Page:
At Rose Ave. Public School in the heart of St. Jamestown – a big inner-city school with limited green space – kindergarten teacher Jenny Lee Shee takes her class out three times a day. They explore biodiversity by matching leaves and butterflies to pictures on a chart – “and a ladybug happened to land on one of our students the day we were looking at beetles, which was pretty magical,” she says. They watched to see if squirrels would eat pieces of pumpkin left in the yard (no!) They’re observing how pigeons behave. Lee Shee takes art supplies outside, and uses a large new double-sided blackboard mounted permanently in the playground. There’s a mud kitchen where kids can “cook” acorns and pine cones.
And often there’s music playing from her bluetooth speaker during these outdoor adventures. “A lot of our community live in high-rises and many didn’t leave their homes during lockdown, so I think fresh air and sunshine and noticing the seasons change is kind of magical for them.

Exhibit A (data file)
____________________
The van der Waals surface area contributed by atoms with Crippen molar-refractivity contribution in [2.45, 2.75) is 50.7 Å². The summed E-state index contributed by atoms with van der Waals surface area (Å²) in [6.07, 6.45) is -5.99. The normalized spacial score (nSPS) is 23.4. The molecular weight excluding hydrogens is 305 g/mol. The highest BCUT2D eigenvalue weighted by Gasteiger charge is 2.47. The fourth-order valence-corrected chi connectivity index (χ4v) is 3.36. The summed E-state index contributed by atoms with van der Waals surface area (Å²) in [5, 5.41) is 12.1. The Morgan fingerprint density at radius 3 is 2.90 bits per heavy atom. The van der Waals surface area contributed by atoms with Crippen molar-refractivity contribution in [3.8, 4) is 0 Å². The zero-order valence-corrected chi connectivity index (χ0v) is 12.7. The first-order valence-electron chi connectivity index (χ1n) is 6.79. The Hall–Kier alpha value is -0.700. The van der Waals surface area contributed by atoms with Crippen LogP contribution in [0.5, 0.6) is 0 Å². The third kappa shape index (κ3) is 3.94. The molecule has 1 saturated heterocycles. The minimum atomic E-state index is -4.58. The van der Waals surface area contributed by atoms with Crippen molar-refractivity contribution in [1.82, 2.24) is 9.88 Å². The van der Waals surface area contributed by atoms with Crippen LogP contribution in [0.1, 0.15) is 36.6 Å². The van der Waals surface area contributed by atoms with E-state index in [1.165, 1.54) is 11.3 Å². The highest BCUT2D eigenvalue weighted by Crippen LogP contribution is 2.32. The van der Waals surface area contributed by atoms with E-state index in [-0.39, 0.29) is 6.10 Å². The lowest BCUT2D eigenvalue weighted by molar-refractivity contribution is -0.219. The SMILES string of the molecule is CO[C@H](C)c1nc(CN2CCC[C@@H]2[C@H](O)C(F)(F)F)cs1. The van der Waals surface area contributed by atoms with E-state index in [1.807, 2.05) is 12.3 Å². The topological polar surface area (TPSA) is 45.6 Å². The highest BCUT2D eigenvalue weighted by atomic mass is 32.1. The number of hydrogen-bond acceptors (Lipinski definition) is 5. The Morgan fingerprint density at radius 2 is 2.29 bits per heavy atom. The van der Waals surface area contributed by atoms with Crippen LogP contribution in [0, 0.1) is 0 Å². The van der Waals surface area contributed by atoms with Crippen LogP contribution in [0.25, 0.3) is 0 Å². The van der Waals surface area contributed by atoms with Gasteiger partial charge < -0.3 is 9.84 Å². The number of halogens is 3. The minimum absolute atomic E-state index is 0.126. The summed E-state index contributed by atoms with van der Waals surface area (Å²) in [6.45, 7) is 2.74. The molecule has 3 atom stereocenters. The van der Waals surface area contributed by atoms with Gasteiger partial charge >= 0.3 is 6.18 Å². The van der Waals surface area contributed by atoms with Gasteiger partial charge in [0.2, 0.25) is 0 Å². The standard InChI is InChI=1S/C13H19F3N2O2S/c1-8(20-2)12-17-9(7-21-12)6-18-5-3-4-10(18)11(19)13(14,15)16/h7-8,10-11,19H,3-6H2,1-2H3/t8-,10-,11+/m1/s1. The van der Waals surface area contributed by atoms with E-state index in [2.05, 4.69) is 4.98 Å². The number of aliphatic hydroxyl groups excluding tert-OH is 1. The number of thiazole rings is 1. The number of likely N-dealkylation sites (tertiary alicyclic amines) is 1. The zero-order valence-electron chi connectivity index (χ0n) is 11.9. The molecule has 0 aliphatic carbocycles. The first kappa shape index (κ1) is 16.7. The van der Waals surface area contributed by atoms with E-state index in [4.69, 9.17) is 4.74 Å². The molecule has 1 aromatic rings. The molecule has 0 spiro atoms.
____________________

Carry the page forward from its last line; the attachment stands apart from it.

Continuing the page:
“I personally love nature, and I find a lot of behavior problems tend to disappear when you’re outside because kids are super-engaged,” says Lee Shee. “They’ve got fresh air, and they’ve got a chance to move their bodies and not always be sitting in a small stuffy classroom. It mitigates a lot of behavior, because kids who have trouble sitting can move around - and that’s okay when you’re outside.”
Kindergarten teachers have been among the first to embrace outdoor learning during the pandemic, partly because the curriculum has so many links to things that are found outside.
Including car tires.
“I try to make it outside for part of every day for an activity,” says kindergarten teacher Angelique Campbell at Rolph Road Elementary School in Leaside.
For math, she used outdoor car tires that are scattered in the playground to create a life-sized “10 frame,” which is an image featuring 10 squares used to help teach children learn to count. It’s usually on paper, but they built a life-sized “10 frame” with tires - five on top, five on the bottom.
“We had one child step into the 10 frame and took a picture, and then asked, ‘If we add one more kid, then how many will we have in our 10 frame?’ It was a fun way to teach about counting, and we use the pictures on our Number Wall in the classroom. It really gives them a concrete example of what each number looks like.”